At the organizational meeting we elected four officers; Chairperson, Vice-chairperson, Secretary and Treasurer. The Chairperson appointed a Trailmaster, a Trailboss, a Historian/Education Chairperson, a Publicity Chairperson and a Membership Chairperson. Other areas you may want to consider are fund raising, Hikemaster, naturalist and legal council. We adopted by-laws and trail design standards (see appendix), came up with a name for our organization and designed a logo. We decided to incorporate and apply for tax exempt status at both the federal and state level. You will want to consult with a lawyer in your area to see if that makes sense for you. The process took about nine months, but we believe it is worth the effort. By being tax exempt, it allows individuals and businesses to take a tax deduction for contributions. It also allows the organization to purchase materials and equipment without paying sales tax.

THE PLAN

If you are planning to develop a trail system, you will need to plan a master map that will show where the trails might be in the next five to ten years. Start with the town's zoning map or other official map. You may be able to get topographic maps from the county or state. These will help in determining the best routes. Of course, you will need to actually walk the proposed routes at some point in time. Your Trailmaster will want to contact the landowners and ask for a one time permission to hike the area. This is where diplomacy and tacit will be very important. You will find landowners who welcome and encourage trails and you will find some that don't want any part of trails. If you can talk to these latter people and understand their reasons why they are against trails, you can sometimes convince them that they are over concerned or they misunderstand the concept.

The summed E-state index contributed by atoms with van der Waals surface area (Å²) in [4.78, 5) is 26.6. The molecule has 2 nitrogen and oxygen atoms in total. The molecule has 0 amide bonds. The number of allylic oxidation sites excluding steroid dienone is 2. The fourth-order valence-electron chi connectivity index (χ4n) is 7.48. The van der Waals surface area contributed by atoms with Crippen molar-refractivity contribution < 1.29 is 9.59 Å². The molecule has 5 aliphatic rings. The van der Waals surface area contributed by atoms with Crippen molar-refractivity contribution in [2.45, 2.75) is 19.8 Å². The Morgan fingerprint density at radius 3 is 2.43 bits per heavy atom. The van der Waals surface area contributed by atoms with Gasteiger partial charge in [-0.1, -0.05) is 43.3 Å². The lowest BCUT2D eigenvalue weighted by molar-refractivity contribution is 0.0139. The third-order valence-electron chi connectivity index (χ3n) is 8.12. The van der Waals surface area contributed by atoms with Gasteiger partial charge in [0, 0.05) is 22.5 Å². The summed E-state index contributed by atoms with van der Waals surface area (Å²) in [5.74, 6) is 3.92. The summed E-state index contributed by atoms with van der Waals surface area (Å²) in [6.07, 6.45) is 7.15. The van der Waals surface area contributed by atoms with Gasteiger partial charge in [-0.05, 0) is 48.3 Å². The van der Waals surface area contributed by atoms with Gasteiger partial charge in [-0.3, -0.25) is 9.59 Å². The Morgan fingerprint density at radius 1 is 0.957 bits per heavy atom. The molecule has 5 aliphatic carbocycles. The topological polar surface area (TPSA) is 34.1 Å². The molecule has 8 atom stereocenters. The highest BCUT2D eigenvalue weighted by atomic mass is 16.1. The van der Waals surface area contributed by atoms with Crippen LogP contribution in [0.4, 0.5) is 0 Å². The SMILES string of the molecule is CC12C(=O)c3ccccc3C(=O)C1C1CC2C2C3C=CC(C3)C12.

Most land owners are concerned about liability. Someone falls on the trail and the next thing I know they're suing me is heard often. In New York State, there is a law known as the General Obligations Law. Section 9-103 provides:

Assuming no fee is charged and no other consideration is received, the landowner owes no duty to keep his premises safe for woodcutting or gathering wood, hunting, fishing, trapping, training of dogs, boating, canoeing, hiking, horseback riding, bicycling, motorized vehicle operation for recreational purposes, snowmobile operation, cross-country skiing, hang gliding and cave exploration.